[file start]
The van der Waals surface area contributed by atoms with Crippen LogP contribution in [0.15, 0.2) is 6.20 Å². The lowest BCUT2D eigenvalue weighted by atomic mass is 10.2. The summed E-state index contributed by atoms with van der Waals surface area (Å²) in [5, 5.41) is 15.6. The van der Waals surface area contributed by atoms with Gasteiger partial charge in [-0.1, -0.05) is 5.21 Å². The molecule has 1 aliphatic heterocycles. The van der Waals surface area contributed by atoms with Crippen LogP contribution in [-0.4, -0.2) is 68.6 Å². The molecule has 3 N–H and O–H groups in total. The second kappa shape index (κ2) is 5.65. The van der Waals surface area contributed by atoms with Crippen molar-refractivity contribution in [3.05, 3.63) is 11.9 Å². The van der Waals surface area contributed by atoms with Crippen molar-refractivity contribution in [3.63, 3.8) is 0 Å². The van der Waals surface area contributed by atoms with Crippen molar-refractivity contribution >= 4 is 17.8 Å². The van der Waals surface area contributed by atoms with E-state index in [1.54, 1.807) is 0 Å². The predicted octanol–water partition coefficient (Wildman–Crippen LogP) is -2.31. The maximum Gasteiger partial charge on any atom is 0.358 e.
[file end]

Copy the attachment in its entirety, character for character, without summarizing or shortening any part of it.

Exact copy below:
The van der Waals surface area contributed by atoms with Crippen LogP contribution in [0.15, 0.2) is 6.20 Å². The lowest BCUT2D eigenvalue weighted by atomic mass is 10.2. The summed E-state index contributed by atoms with van der Waals surface area (Å²) in [5, 5.41) is 15.6. The van der Waals surface area contributed by atoms with Gasteiger partial charge in [-0.1, -0.05) is 5.21 Å². The molecule has 1 aliphatic heterocycles. The van der Waals surface area contributed by atoms with Crippen LogP contribution in [-0.4, -0.2) is 68.6 Å². The molecule has 3 N–H and O–H groups in total. The second kappa shape index (κ2) is 5.65. The van der Waals surface area contributed by atoms with Crippen molar-refractivity contribution in [3.05, 3.63) is 11.9 Å². The van der Waals surface area contributed by atoms with Crippen molar-refractivity contribution in [3.63, 3.8) is 0 Å². The van der Waals surface area contributed by atoms with Crippen molar-refractivity contribution >= 4 is 17.8 Å². The van der Waals surface area contributed by atoms with E-state index in [1.54, 1.807) is 0 Å². The predicted octanol–water partition coefficient (Wildman–Crippen LogP) is -2.31. The maximum Gasteiger partial charge on any atom is 0.358 e.